After the Prophet: The Epic Story of the Shia-Sunni Split in Islam

After the Prophet: The Epic Story of the Shia-Sunni Split in Islam - Lesley Hazleton NO SPOILERS:

On completion: Much of what we know about Muhammad and those closest to him was passed down from generation to generation verbally. This book presents their lives in the same manner. The author relates these very same tales to the reader. This is captivating story telling for adults. You learn history in an engaging manner through tales such as The Affair of the Necklace, People of the Cloak, The Episode of the Pen and Paper and more. This book covers primarily the 50 years 630-380 up to the Karbala Massacre. There is a twofold shift in the book, geographically from Arabia to Iraq and the Middle East and from a narrative of tales to a discussion of politics. You learn about the subtleties of the Arabic language and how a spoken work can be interpreted in several ways. The author clearly has a thorough grasp of the subject. The main focus of the book is to explain the history that lies behind the Shia-Sunni split. The focus is less on current events, although there is some discussion on how the split played a role in the Iranian Revolution of 1979 and the Iran-Iraq wars of the 1980s. The similarity between particular historical events and Saddam Hussein's deeds are also pointed out. There is discussion of later day Sunni (Ibn Taymia) and Shia (Ali Shariati) proponents. The beginnings of Islamic fundamentalism is also covered.

From my point of view, the text became harder to follow as it progressed to the modern day issues. Politics became the central theme. It became less engaging to me, probably because I was having a harder time grasping all the details. I think I would need to read the book several times to suck up all that is presented. So while this is not a criticism of the book, I want to make clear that the focu changes from tales to a discussion of politics. To understand the Shia-Sunni split you have to understand the role politics came to play. In the beginning, for Muhammad the spiritual and the political were one.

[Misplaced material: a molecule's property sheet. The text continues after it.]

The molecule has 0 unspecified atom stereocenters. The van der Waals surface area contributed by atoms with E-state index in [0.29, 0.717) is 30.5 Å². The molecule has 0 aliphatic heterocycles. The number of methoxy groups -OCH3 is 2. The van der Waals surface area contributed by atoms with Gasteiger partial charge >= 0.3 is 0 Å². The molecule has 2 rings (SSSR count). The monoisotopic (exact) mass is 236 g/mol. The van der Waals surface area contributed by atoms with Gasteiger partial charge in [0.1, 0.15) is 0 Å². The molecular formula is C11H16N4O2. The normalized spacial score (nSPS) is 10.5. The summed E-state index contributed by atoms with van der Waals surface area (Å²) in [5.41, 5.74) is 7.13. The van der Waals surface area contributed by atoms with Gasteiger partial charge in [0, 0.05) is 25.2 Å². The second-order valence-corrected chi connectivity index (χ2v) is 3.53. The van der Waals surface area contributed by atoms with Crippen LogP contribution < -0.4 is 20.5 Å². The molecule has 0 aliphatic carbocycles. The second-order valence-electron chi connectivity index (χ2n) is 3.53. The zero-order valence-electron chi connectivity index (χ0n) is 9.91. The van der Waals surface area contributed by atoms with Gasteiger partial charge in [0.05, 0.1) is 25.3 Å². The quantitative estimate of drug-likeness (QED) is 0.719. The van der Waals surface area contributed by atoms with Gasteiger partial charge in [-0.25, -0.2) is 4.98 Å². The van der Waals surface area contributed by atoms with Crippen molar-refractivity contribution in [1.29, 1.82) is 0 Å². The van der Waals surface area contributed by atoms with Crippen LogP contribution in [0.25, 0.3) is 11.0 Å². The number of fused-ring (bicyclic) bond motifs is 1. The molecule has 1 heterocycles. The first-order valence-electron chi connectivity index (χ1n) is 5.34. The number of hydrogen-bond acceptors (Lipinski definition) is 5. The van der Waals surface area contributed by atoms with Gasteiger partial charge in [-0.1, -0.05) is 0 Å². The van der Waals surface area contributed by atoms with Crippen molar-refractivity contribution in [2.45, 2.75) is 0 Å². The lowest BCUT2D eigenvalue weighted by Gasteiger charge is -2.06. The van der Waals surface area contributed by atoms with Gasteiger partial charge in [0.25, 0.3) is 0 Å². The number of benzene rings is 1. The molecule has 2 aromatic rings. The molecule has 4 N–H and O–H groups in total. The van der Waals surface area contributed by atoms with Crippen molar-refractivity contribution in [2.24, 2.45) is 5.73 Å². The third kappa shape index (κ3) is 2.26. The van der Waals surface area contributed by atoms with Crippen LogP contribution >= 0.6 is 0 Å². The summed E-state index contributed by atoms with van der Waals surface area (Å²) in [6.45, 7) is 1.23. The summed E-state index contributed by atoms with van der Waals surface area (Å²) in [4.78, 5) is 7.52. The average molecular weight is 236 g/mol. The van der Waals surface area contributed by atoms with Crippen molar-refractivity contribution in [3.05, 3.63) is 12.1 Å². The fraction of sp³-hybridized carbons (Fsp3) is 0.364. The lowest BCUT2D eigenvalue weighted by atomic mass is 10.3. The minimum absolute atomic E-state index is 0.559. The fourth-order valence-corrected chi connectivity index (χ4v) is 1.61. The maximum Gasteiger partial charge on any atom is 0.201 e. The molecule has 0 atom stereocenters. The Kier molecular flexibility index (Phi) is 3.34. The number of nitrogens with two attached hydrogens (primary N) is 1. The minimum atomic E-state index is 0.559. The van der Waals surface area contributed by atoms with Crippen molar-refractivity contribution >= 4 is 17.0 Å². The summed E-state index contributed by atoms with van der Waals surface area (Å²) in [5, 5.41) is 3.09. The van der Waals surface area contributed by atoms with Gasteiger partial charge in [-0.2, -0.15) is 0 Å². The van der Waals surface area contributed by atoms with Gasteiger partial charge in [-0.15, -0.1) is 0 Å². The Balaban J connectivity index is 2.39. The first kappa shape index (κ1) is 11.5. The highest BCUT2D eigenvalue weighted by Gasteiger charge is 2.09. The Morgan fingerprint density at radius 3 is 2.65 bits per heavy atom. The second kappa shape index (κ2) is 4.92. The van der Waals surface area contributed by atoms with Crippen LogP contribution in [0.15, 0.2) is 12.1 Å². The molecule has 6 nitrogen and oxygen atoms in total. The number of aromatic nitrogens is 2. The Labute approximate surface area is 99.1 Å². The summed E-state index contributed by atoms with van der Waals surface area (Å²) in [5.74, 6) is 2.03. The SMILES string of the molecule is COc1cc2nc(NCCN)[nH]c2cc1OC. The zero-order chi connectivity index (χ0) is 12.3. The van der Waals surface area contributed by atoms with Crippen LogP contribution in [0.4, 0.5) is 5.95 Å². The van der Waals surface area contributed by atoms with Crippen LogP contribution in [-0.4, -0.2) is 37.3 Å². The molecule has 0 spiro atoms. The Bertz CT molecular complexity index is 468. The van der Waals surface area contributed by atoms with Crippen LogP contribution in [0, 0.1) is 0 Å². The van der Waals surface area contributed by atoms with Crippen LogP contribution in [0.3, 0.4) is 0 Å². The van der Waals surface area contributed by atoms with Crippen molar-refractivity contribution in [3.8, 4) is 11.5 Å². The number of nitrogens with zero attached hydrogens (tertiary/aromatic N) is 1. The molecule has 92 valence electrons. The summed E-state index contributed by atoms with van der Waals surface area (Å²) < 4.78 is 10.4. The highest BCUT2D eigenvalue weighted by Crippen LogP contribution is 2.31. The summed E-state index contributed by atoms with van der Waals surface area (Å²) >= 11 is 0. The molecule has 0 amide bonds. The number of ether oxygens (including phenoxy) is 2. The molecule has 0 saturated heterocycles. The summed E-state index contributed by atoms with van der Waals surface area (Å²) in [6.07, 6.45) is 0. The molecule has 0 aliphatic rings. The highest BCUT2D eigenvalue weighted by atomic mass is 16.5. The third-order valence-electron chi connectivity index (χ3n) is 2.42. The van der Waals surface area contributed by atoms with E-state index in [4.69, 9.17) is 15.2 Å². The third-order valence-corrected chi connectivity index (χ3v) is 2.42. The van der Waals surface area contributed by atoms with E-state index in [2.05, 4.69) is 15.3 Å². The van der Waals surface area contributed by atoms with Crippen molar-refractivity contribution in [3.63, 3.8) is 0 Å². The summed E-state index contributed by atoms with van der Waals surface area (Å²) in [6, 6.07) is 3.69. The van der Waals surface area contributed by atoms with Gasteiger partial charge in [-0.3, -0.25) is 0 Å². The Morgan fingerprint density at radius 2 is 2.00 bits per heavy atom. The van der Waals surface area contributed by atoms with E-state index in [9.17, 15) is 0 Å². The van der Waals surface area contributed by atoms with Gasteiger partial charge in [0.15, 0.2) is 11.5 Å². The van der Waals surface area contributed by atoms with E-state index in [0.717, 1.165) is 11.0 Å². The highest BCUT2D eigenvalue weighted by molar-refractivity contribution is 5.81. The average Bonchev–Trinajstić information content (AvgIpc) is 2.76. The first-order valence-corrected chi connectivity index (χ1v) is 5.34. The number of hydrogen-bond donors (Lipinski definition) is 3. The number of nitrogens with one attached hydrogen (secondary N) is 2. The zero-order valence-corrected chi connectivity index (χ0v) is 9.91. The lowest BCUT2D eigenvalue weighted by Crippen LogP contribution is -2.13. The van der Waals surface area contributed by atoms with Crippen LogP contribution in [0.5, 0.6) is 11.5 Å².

One other issue troubles me. I wonder where the author's sentiments lie. Does she have a preference fo one side or the other? I clearly feel a stronger liking for Shia rather than Sunni beliefs. I started out not even knowing the differences between the two. I now favor one side! This worries me. Have both sides been presented to me in a balanced impartial manner?

I highly recommend this book to those of you interested in understanding the similarities and differences between Schiism and Sunni beliefs. You have to be genuinely interested in and curiousaboutn the subject to enjoy the entire book. I am happy I read it from cover to cover. I probably should immediately start over and read it again to grasp all the innuendos. I also recommend this book to those of you who are interested in the tales that tell the earliest history of Islam. You can stop when you find your interst sagging. You will have at least learned a bit about an interesting subject - the birth of Islam. Futhermore it is startling to see the clear similarities between Islam, Judaism and Christianity in the seventh century.


Through page 37: I have to share my thoughts with you! Reading a book is fun, but sharing it with others is perhaps even more fun. You learn about the personalities and little quirks of the main protagonists - Muhammad, Aisha, Khadija, Ali and more. Each one is fascinating. I was going to include an excerpt about Ali, but then I ran into this about Muhammad, the Prophet himself: